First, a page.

Nature Notes

Vol. II June 1st, 1925 No. 21


In this connection it might be of interest to list the birds found in a half day's study about the meadow and in the woods near Longmire Springs - elevation 2760 feet.

On April 30th last the spring migration was just beginning. The day was cool and misty but the sun came through and it became warmer toward noon. The following are the birds noted:

Western Savannah Sparrow, one. A rare visitor.
Western White Crowned Sparrow, many.
Western Golden Crowned Sparrow, a few.
Rusty Song Sparrow - numerous.
Fox Sparrow, one.
Shofeldt's Junco, numerous, nesting.
Varied Thrushes, numerous, prominent songsters.
Western Robin, numerous nesting.
Golden Crowned Kinglets, many.
Ruby Crowned Kinglets, many.
Gairdner's Woodpeckers, numerous.
Harris Woodpeckers, a few.
Northwest Flicker, common
Raven, numerous
Western Crow.
Western Winter Wren
Steller Jay, numerous
Gray Jay, numerous
Chestnut-backed Chickadee, numerous
Rufus Humming Bird
Violet Green Swallow, a few.
Brewer Blackbird. This is my first record at Longmire.
Western Flycatcher.
A medium sized hawk - probably Sharp Shinned.

During the month I have seen the following species in addition to the above:

Water Ouzel, Harlequin Duck, two unidentified ducks (late in the evening) Sooty Grouse, Red-breasted Nuthatch, Magnolia Warbler and Gray Owl.


May is very early spring in the high valleys and warm sunshiny days are appreciated by the little furry folks.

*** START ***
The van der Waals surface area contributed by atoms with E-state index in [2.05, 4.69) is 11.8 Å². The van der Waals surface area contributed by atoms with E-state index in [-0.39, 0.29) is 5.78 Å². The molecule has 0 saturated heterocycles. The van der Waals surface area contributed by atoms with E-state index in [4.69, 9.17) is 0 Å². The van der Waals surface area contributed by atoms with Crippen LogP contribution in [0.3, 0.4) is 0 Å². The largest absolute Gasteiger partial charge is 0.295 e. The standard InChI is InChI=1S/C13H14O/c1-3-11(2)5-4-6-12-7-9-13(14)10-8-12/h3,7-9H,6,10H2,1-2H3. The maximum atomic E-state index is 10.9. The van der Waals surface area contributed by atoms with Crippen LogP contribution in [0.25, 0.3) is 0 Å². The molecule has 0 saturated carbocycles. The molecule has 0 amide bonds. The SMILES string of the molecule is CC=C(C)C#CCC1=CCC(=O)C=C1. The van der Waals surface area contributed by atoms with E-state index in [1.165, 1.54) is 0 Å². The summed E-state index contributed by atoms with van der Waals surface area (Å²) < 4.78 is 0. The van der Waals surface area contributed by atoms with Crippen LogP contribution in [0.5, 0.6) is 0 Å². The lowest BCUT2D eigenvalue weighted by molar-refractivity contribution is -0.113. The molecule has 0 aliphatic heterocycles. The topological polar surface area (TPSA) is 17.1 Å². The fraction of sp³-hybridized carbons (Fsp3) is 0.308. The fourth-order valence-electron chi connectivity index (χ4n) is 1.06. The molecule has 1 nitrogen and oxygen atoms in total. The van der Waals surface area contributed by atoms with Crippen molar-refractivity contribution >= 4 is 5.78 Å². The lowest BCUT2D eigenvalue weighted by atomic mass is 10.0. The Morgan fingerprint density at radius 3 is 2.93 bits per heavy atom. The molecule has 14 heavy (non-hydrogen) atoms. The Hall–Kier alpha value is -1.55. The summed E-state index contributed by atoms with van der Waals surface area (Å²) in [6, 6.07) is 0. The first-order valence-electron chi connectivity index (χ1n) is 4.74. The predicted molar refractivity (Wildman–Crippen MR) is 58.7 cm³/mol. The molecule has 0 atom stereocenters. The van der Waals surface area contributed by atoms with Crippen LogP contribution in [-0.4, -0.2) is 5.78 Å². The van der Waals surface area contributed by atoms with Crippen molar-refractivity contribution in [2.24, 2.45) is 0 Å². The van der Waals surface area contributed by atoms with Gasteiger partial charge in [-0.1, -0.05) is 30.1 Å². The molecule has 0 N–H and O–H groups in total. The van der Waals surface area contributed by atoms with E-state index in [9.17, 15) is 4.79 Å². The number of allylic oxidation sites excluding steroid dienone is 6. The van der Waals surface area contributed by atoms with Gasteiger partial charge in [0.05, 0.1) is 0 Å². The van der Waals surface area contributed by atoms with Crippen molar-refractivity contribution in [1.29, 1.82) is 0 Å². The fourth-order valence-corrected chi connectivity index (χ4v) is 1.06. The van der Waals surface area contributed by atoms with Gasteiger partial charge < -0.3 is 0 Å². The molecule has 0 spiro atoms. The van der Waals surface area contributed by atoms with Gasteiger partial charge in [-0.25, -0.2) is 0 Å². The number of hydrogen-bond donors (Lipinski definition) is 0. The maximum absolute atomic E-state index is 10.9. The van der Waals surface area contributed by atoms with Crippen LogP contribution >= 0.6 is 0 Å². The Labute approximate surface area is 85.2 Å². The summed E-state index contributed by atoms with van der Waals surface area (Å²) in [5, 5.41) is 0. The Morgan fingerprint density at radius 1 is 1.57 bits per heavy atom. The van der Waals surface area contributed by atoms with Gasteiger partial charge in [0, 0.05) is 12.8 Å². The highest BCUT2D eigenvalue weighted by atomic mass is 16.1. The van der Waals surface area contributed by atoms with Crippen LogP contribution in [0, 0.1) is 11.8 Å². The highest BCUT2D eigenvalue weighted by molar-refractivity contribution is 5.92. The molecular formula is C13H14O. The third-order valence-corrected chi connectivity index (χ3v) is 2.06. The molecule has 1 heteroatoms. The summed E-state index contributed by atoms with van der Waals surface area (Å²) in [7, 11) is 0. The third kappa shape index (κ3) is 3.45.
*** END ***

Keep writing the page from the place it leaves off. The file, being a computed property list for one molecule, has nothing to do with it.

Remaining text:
On one of these days I was sitting in the dining room of Paradise Inn looking through the door. Suddenly, almost the entire view, was obstructed by a great hawk sweeping directly at the door. I was so startled by this strange performance that I leaped to my feet. The hawk saw the movement and turned aside at the very threshold. Then I saw what I had not noticed before - the reason for such strange actions. At my feet on the warm doorstep was a tiny bundle of fur the size of a tennis ball and about as round. I could see no head or tail to it. He was still blissfully ignorant of the fact that the messenger of death had passed by, when I took him in my hand. Then there was action aplenty and I had my hands full of squirming, scratching, biting Field mouse. I was glad to let him go but the hawk might not have been so generous.

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